US 6835179 B2
According to the invention, the eye of the subject is lit with light from the non-visible spectrum (infrared light) in such a way that its image, taken with an infrared camera, is of sufficiently high-contrast for an evaluation, so that the actual line of sight can be calculated from the picture based on the characteristics of the eye and that, proceeding from the determined line of sight, the coordinates of the coming optical stimulation can be adjusted in such a way that the intended retinal area is stimulated.
1. A method of presenting visible testing stimuli to a human eye at a perimeter testing surface, the human eye being subject to natural changes in position that result in natural changes in gaze and fixation, the method comprising the steps of:
(a) first, determining a first point of fixation of the human eye by capturing a first image of the human eye, digitizing the first image and processing the image with a computer to locate the first point of fixation;
(b) thereafter, presenting a first testing stimulus at a location measured relative to the first point of fixation on a coordinate system having the first point of fixation as its reference point;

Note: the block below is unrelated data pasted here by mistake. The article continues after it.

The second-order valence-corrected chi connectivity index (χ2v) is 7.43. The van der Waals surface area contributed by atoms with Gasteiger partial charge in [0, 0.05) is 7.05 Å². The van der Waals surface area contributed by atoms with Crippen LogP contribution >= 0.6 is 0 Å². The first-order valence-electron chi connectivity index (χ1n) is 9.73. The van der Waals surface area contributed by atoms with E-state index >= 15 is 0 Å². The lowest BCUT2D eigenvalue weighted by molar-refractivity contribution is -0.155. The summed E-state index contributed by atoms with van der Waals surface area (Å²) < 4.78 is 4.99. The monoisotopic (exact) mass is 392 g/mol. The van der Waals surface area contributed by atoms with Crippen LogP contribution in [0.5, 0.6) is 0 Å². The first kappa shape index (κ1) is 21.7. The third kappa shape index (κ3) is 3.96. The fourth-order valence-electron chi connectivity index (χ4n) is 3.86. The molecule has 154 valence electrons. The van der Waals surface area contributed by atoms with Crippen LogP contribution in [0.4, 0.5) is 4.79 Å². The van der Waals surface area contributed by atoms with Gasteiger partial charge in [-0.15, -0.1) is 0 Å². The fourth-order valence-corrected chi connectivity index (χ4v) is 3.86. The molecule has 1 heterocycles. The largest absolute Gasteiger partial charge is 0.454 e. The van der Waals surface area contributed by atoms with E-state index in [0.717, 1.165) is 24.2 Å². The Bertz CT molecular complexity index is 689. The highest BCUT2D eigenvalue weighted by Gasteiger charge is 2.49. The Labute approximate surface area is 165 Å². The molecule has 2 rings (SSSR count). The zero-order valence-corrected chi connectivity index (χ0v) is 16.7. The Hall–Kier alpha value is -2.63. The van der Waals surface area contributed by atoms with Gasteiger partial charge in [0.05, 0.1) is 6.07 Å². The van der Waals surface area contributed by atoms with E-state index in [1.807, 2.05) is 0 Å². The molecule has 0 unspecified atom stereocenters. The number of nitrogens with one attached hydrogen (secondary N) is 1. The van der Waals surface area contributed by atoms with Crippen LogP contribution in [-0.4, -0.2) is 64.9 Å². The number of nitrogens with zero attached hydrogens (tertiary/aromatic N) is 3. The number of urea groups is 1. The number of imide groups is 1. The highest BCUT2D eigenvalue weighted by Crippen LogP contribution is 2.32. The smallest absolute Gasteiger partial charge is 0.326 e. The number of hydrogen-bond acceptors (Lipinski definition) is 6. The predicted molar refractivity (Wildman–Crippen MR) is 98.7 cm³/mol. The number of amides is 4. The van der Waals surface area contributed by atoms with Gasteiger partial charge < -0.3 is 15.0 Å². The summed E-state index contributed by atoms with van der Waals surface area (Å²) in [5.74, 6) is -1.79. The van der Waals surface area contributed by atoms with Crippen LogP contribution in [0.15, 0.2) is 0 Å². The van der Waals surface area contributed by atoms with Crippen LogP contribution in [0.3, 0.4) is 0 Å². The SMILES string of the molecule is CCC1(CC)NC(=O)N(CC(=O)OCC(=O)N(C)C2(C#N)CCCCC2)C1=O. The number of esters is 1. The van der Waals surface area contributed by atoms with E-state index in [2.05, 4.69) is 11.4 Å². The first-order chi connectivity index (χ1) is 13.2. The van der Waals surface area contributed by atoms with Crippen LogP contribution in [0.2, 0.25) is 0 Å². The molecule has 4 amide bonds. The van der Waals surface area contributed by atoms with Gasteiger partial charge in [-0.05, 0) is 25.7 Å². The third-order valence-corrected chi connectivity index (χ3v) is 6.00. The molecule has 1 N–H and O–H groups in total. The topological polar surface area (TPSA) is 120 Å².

(c) recording a response to the first testing stimulus;
(d) next, determining a second point of fixation of the human eye by capturing a second image of the human eye, digitizing the second image and processing the image with a computer to locate the second point of fixation;
(e) presenting a second testing stimulus at a location measured relative to the second point of fixation on the coordinate system now having the second point of fixation as its reference point;
(f) recording a response to the second testing stimulus and
(g) repeating steps (d), (e) and (f) for additional points of fixation, testing stimuli and responses to testing stimuli.
2. The method as recited in
3. The method as recited in
4. The method as recited in
5. The method as recited in
6. The method as recited in
7. The method as recited in
8. The method as recited in